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Tips for Building Relationships that Help You Succeed

colleagues working together to complete giant puzzle

Photo credit: (nazarkru)

We recently asked Megan Beauregard, Enel North America’s Chief Legal Officer, for her tips on building relationships that help you succeed. Here are excerpts from the interview. 

Q: We all know that relationships are crucial to career success and advancement. But some people feel more naturally adept at relationship skills than others. Would you describe yourself as a natural relationship-builder, or is this something you had to work on – and if so, how did you do it? 

A: I am a natural relationship builder. Lawyers are inherently social, and I am no exception.  As a collaborator in the truest sense, I enjoy celebrating wins with the team around me and problem-solving with others. There is no better team-building.  

I always stress the importance of building strategic relationships, especially with more junior members of our company. The best way to build these relationships is simply by being your authentic self and being a person who values authenticity in others.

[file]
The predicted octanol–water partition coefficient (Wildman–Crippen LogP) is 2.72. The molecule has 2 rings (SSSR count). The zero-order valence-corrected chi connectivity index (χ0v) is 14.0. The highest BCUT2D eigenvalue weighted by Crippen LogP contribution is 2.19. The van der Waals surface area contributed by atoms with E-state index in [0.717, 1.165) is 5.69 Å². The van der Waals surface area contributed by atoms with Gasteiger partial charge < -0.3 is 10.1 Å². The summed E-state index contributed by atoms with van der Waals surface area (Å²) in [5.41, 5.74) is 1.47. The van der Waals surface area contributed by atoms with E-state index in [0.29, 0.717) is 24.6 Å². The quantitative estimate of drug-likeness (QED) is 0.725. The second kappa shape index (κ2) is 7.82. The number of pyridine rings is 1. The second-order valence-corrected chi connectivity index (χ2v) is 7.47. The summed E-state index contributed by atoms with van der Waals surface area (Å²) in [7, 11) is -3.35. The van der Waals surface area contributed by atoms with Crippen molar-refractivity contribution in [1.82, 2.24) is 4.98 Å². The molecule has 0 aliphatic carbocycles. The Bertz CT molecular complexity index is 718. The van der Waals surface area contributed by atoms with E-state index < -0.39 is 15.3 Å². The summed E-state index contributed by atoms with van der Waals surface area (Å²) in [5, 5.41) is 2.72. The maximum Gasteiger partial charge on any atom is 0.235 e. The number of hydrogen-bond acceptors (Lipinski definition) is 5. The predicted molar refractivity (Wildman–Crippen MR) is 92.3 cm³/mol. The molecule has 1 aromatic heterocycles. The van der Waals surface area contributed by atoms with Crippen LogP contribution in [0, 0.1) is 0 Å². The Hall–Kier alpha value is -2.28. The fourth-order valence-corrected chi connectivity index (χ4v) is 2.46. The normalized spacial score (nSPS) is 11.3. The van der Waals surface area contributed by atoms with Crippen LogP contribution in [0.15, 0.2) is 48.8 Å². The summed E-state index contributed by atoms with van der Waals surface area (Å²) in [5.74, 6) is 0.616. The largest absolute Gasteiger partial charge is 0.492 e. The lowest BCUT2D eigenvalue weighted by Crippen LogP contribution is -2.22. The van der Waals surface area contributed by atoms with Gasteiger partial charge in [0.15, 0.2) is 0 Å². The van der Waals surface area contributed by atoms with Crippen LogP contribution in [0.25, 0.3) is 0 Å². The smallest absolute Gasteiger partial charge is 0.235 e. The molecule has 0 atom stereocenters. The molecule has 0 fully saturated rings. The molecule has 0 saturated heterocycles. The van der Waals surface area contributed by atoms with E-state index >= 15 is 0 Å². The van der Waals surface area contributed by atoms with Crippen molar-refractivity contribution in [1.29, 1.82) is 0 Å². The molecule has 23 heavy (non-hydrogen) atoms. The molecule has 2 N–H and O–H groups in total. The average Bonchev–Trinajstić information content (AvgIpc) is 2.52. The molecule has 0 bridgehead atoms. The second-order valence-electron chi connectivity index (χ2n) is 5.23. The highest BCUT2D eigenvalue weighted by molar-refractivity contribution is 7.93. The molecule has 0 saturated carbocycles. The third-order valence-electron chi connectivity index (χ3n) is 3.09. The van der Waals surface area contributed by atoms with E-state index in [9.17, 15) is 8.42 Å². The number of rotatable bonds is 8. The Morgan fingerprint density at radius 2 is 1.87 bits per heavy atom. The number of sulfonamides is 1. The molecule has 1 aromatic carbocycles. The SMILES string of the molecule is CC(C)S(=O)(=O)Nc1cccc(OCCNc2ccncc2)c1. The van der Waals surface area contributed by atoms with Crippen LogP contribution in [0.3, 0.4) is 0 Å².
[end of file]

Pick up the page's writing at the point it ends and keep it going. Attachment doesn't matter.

One tip to try, which I use as a goal for myself, is to find commonality with every person you interact with. This approach leads to a more successful and enjoyable partnership.  

Q: When people think about developing relationship skills that can help them advance, some of them believe that means they have to be a specific type of person – namely, outgoing, personable, even gregarious. But as Susan Cain has taught us, being a good relationship-builder does not require that we be extroverted. What are some of the quieter relationship skills you find effective? 

A: I agree. We all have different relationship-building approaches, and there is no right or wrong way. The key to developing this skill and being effective is simply being open to it.